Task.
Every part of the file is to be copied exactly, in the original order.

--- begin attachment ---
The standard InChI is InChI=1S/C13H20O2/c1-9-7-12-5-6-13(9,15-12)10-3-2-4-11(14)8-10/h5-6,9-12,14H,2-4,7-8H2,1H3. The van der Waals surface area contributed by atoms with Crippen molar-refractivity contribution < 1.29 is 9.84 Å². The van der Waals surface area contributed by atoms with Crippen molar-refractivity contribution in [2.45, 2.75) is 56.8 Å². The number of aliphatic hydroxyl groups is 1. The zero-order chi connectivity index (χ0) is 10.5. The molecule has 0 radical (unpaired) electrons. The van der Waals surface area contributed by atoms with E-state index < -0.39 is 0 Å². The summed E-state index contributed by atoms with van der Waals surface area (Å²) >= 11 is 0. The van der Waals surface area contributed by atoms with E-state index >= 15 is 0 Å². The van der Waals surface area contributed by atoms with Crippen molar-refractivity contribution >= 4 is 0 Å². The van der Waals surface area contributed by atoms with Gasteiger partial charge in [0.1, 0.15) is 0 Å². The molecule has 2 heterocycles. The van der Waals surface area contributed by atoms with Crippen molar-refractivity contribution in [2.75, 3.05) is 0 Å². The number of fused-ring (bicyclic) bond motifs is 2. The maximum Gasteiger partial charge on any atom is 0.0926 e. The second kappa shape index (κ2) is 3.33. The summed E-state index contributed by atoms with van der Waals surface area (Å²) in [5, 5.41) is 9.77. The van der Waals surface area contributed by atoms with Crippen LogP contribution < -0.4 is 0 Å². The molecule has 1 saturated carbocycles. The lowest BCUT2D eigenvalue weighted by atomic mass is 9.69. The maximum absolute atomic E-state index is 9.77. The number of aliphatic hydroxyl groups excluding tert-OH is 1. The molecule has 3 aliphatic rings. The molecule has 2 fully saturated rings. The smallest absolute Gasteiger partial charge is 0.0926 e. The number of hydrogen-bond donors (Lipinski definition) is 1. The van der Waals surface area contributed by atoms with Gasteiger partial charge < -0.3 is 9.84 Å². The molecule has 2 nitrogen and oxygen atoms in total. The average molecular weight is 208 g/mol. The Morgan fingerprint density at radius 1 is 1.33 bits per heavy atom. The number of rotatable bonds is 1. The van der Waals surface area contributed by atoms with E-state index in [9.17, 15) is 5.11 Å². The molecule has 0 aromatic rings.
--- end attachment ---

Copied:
The standard InChI is InChI=1S/C13H20O2/c1-9-7-12-5-6-13(9,15-12)10-3-2-4-11(14)8-10/h5-6,9-12,14H,2-4,7-8H2,1H3. The van der Waals surface area contributed by atoms with Crippen molar-refractivity contribution < 1.29 is 9.84 Å². The van der Waals surface area contributed by atoms with Crippen molar-refractivity contribution in [2.45, 2.75) is 56.8 Å². The number of aliphatic hydroxyl groups is 1. The zero-order chi connectivity index (χ0) is 10.5. The molecule has 0 radical (unpaired) electrons. The van der Waals surface area contributed by atoms with E-state index < -0.39 is 0 Å². The summed E-state index contributed by atoms with van der Waals surface area (Å²) >= 11 is 0. The van der Waals surface area contributed by atoms with E-state index >= 15 is 0 Å². The van der Waals surface area contributed by atoms with Crippen molar-refractivity contribution >= 4 is 0 Å². The van der Waals surface area contributed by atoms with Gasteiger partial charge in [0.1, 0.15) is 0 Å². The molecule has 2 heterocycles. The van der Waals surface area contributed by atoms with Crippen molar-refractivity contribution in [2.75, 3.05) is 0 Å². The number of fused-ring (bicyclic) bond motifs is 2. The maximum Gasteiger partial charge on any atom is 0.0926 e. The second kappa shape index (κ2) is 3.33. The summed E-state index contributed by atoms with van der Waals surface area (Å²) in [5, 5.41) is 9.77. The van der Waals surface area contributed by atoms with Crippen LogP contribution < -0.4 is 0 Å². The molecule has 1 saturated carbocycles. The lowest BCUT2D eigenvalue weighted by atomic mass is 9.69. The maximum absolute atomic E-state index is 9.77. The number of aliphatic hydroxyl groups excluding tert-OH is 1. The molecule has 3 aliphatic rings. The molecule has 2 fully saturated rings. The smallest absolute Gasteiger partial charge is 0.0926 e. The number of hydrogen-bond donors (Lipinski definition) is 1. The van der Waals surface area contributed by atoms with Gasteiger partial charge < -0.3 is 9.84 Å². The molecule has 2 nitrogen and oxygen atoms in total. The average molecular weight is 208 g/mol. The Morgan fingerprint density at radius 1 is 1.33 bits per heavy atom. The number of rotatable bonds is 1. The van der Waals surface area contributed by atoms with E-state index in [9.17, 15) is 5.11 Å². The molecule has 0 aromatic rings.